Chapter 7 is a very decent way to learn Tiles. Tiles can be very confusing due to its capability to achieve the same thing in numerous ways. The author sticks to just one approach of using Tiles with Struts and defends why that is the best approach. The pros of this approach are there are confusions and the learning curve with Tiles is flattened. Coverage of Tiles Controller is missing and is desirable.
Chapter 9 on Exception handling in Struts deserves some mention. It is one of the best exception handling chapters I have ever read. Most other books on Struts limit their exception chapter to explaining differences between Checked v/s Unchecked exceptions and telling how the tags work in the struts-config.xml. The coverage of Exception handling in this book alone is worth the price of the book. It provides a solid framework to handle Exceptions in Struts, log them in a centralized manner and report and alert in a production environment.
Chapter 10 is for folks who want to customize Struts and reap its benefits in design and development of production systems. It presents four examples of how Struts can be effectively customized. The best among them was how to how to handle duplicate form submissions in a generic manner. We all have to deal with duplicate form submissions in daily life and handle them on use case basis by using the Synchronizer tokens. The technique illustrated here no doubt relies on the Sync token but uses it a very ingenious manner, presents a generic Action class. I liked this technique. Other techniques I liked are that the chapter provides a Dispatch Action like functionality for Image based form submission. The DispatchAction in Struts is great, unfortunately I can use it only under certain restrictions. One of them is that the all of the buttons have to have the same name. This technique removes that restriction and opens a world of possibilities for designing cleaner applications while providing enhanced user experience.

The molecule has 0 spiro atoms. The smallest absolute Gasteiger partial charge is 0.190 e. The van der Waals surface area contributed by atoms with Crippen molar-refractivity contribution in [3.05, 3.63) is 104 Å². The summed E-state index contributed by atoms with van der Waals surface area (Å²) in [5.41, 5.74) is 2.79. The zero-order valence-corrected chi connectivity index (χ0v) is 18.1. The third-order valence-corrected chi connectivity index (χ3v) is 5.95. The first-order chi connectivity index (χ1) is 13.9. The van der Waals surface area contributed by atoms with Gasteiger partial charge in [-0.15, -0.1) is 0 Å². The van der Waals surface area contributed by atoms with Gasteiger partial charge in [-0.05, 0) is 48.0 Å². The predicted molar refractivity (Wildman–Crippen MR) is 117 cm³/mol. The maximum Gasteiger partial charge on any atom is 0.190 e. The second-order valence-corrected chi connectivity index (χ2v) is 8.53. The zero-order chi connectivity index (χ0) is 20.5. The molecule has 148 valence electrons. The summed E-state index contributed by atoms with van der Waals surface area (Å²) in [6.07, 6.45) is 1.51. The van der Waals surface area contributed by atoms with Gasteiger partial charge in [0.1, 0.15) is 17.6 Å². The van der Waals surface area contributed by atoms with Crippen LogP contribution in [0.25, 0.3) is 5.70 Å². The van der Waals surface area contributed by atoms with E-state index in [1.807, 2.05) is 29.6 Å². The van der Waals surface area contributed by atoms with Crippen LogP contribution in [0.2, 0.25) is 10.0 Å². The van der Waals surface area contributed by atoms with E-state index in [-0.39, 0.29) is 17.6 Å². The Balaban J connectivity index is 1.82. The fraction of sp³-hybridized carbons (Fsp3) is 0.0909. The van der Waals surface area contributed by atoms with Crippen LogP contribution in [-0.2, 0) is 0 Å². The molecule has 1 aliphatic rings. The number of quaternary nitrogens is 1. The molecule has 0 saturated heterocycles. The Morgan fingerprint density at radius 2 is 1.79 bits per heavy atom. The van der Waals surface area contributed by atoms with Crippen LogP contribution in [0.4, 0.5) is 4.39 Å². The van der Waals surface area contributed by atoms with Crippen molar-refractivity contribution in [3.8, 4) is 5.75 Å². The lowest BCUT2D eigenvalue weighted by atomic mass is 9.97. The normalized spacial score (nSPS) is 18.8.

If there is a feature in Struts which is not the best way to attack a problem, this book tells you that. The chapters are also interspersed with design tips for designing your Struts application better. In summary, this is a pragmatic Struts book and a highly recommended read for developers and architects already familiar with Struts. You will certainly pick up quite a bit of Struts tricks that will help you design better Struts applications. If you architect, design and develop Struts based applications for your living, do yourself a favor - Go buy this book. Even if you don't know Struts, you can learn it fast with this book. The only requirement is that you should already know the basics of how to develop J2EE web applications.